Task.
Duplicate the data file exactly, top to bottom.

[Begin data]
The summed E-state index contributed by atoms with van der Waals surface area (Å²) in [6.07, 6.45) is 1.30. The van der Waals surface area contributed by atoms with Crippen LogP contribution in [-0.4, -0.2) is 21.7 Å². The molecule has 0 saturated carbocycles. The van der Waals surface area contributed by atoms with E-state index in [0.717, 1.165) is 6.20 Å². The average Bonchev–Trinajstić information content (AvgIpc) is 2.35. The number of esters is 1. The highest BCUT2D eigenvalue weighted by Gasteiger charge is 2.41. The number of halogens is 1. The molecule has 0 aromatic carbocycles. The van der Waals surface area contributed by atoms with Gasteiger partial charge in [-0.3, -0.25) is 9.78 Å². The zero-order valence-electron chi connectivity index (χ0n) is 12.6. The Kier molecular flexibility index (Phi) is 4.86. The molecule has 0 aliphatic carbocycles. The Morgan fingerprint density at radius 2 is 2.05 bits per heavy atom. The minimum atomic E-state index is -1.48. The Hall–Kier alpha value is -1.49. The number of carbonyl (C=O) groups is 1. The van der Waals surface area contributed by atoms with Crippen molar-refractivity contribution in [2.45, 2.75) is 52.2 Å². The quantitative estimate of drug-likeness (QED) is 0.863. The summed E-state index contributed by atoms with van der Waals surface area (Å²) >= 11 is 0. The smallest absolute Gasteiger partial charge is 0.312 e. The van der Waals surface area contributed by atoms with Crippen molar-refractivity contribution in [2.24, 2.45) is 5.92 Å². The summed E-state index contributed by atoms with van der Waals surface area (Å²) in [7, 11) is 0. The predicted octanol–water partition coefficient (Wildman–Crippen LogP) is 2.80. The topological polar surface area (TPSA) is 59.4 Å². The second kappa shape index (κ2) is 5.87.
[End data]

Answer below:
The summed E-state index contributed by atoms with van der Waals surface area (Å²) in [6.07, 6.45) is 1.30. The van der Waals surface area contributed by atoms with Crippen LogP contribution in [-0.4, -0.2) is 21.7 Å². The molecule has 0 saturated carbocycles. The van der Waals surface area contributed by atoms with E-state index in [0.717, 1.165) is 6.20 Å². The average Bonchev–Trinajstić information content (AvgIpc) is 2.35. The number of esters is 1. The highest BCUT2D eigenvalue weighted by Gasteiger charge is 2.41. The number of halogens is 1. The molecule has 0 aromatic carbocycles. The van der Waals surface area contributed by atoms with Gasteiger partial charge in [-0.3, -0.25) is 9.78 Å². The zero-order valence-electron chi connectivity index (χ0n) is 12.6. The Kier molecular flexibility index (Phi) is 4.86. The molecule has 0 aliphatic carbocycles. The Morgan fingerprint density at radius 2 is 2.05 bits per heavy atom. The minimum atomic E-state index is -1.48. The Hall–Kier alpha value is -1.49. The number of carbonyl (C=O) groups is 1. The van der Waals surface area contributed by atoms with Crippen molar-refractivity contribution in [2.45, 2.75) is 52.2 Å². The quantitative estimate of drug-likeness (QED) is 0.863. The summed E-state index contributed by atoms with van der Waals surface area (Å²) >= 11 is 0. The smallest absolute Gasteiger partial charge is 0.312 e. The van der Waals surface area contributed by atoms with Crippen molar-refractivity contribution in [2.24, 2.45) is 5.92 Å². The summed E-state index contributed by atoms with van der Waals surface area (Å²) in [7, 11) is 0. The predicted octanol–water partition coefficient (Wildman–Crippen LogP) is 2.80. The topological polar surface area (TPSA) is 59.4 Å². The second kappa shape index (κ2) is 5.87.